But the show’s producers and contestants knew this, and they handled last night’s After the Final Rose episode very carefully. Though the finale showed a bereft Ben (including his mother, who was a delight in her confusion over how her son could be in love with two women) and a crying JoJo, by the time we got to the After the Final Rose special, everyone had their stories straight. Ben explained that though he was in love with JoJo and Lauren, the difference was that he couldn’t imagine his life without Lauren. Lauren smiled a little too widely at times. JoJo’s confrontation with Ben was hardly that; she seemed calm and explained that watching the show back, she could see that his relationship with Lauren was stronger. She wished the two of them well. She teared up—but only when it was announced that she was the new Bachelorette.


Why any given contestant is picked over another is ultimately a combination of many factors; the producers certainly take popularity into account, but it’s not as if they’re polling their whole audience to guarantee ratings. It’s very possible that they thought JoJo would be more likable than Caila, if only because she was one of two women who were told by Ben that he loved them, a show first.

Caila, who is half-Filipino, may not be the Bachelorette, but it’ll be interesting to see how ABC’s executives and the show’s producers—who were so confident the new one would be “diverse”—spin JoJo’s casting. Her background wasn’t paid much attention to before, probably because she was never really seen as a probable Bachelorette candidate, and perhaps also because not much was made of it. While Caila’s Filipino heritage was discussed during her hometown date, JoJo’s date focused mostly on the protectiveness of her brothers. However, Jojo’s bio from this season reads:

My mom is Persian, and my Dad was born and raised in Tennessee. I’m proud of my mother’s background despite what social opinions are. It’s important for me to stand up to people stereotyping Iranians.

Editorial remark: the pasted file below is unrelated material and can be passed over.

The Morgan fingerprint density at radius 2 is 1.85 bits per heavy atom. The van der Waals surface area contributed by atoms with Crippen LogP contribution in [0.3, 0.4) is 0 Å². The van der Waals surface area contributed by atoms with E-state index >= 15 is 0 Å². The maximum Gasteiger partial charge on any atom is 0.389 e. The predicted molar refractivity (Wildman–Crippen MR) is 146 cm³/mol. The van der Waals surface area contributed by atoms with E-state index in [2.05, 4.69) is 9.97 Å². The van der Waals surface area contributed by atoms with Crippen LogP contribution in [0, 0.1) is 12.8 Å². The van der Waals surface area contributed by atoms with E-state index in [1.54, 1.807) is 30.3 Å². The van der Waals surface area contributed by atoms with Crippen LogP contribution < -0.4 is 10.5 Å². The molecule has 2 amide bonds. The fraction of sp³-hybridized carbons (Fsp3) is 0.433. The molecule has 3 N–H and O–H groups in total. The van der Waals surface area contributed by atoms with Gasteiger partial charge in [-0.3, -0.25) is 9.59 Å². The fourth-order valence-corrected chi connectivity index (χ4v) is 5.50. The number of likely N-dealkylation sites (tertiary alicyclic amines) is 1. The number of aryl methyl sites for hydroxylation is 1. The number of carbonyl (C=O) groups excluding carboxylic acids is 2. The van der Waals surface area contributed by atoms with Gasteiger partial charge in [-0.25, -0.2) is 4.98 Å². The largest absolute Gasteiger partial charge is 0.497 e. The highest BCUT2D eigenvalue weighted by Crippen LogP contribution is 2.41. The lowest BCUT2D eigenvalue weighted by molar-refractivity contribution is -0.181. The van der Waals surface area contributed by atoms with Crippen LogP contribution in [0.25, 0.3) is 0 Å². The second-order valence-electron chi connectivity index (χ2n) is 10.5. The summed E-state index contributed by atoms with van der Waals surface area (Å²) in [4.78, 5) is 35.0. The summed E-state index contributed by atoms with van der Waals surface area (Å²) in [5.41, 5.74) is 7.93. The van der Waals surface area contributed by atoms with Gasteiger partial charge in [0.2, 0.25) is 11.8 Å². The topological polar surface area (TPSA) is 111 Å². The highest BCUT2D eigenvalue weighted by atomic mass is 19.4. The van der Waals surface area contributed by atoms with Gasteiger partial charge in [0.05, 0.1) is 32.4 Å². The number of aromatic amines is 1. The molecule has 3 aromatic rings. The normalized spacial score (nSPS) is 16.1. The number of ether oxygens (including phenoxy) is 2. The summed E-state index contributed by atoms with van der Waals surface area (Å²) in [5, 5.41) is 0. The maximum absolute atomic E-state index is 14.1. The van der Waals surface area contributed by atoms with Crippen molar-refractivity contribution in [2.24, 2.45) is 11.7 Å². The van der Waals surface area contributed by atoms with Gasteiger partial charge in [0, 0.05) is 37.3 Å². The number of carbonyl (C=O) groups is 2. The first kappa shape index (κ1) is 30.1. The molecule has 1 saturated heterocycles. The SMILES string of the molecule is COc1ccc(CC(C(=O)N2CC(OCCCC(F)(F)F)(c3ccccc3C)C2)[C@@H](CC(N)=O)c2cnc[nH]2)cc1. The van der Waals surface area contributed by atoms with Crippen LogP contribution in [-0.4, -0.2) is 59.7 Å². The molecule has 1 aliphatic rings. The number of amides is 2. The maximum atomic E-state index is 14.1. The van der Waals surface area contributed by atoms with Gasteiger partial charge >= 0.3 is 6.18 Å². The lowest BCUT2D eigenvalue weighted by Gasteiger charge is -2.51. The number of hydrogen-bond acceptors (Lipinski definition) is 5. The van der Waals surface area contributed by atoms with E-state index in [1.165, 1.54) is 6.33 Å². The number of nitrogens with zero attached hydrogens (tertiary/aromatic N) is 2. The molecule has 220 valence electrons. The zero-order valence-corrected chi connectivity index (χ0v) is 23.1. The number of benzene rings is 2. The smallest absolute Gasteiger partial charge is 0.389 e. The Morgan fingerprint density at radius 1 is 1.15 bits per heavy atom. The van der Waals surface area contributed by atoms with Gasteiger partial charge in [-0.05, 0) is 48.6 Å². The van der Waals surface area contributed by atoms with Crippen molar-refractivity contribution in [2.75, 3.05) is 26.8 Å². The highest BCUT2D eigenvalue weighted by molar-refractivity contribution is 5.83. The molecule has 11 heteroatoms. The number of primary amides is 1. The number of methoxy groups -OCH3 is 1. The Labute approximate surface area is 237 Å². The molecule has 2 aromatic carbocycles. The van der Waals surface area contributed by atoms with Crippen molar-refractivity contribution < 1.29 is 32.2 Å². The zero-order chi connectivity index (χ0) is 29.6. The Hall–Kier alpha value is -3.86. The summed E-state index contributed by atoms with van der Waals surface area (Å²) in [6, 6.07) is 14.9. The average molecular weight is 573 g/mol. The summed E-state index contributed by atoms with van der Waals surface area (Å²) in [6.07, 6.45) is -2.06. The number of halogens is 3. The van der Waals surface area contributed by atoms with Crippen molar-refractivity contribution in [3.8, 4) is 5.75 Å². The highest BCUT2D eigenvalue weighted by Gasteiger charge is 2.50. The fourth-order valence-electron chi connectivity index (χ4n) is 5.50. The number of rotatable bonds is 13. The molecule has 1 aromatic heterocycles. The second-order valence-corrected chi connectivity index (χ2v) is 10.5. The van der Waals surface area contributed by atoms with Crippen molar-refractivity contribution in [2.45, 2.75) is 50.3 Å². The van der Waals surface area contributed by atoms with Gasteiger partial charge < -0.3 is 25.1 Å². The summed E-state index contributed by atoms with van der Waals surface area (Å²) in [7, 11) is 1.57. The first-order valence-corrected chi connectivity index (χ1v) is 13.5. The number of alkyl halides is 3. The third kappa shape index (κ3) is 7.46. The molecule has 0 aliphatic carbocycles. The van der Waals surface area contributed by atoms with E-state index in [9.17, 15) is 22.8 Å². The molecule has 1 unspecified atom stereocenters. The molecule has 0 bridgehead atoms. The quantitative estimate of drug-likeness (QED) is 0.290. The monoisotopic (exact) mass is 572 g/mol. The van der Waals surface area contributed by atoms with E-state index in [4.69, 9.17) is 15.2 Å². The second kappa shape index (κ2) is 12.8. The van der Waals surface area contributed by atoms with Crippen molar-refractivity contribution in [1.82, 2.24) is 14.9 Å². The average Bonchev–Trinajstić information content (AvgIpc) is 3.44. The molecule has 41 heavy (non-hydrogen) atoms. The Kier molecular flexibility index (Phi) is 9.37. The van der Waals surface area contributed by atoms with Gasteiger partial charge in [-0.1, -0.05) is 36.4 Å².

ABC’s press release says nothing about her heritage, however, describing her as a “Southern Sweetheart”:

Jo Jo Fletcher first stole America’s heart on Ben Higgin’s season of “The Bachelor,” where she charmed both Ben and Bachelor Nation with her bubbly personality and sweet, girl-next-door wit and spunk. As their relationship progressed, the Texas real estate developer struggled to open up.


Will they start touting JoJo’s not entirely white background? It’s likely, given the pressures the show has been under to address its homogeneous history, though that means nothing for who they’ll cast to date her. But more than anything, the producers and executives are happy they have someone they think people will tune in for—and someone who is certainly experienced in what it means to make good reality TV.

JoJo on the short-lived show Ready for Love, supporting her brother Ben.
JoJo on the short-lived show Ready for Love, supporting her brother Ben.

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Images via ABC.



Why is ABC so scared of a POC bachelor/bachelorette? Don't they understand that most viewers really don't care for the people, just mostly for the underlying story of finding someone and falling in love. It's getting repetitive and frankly plain boring at this rate.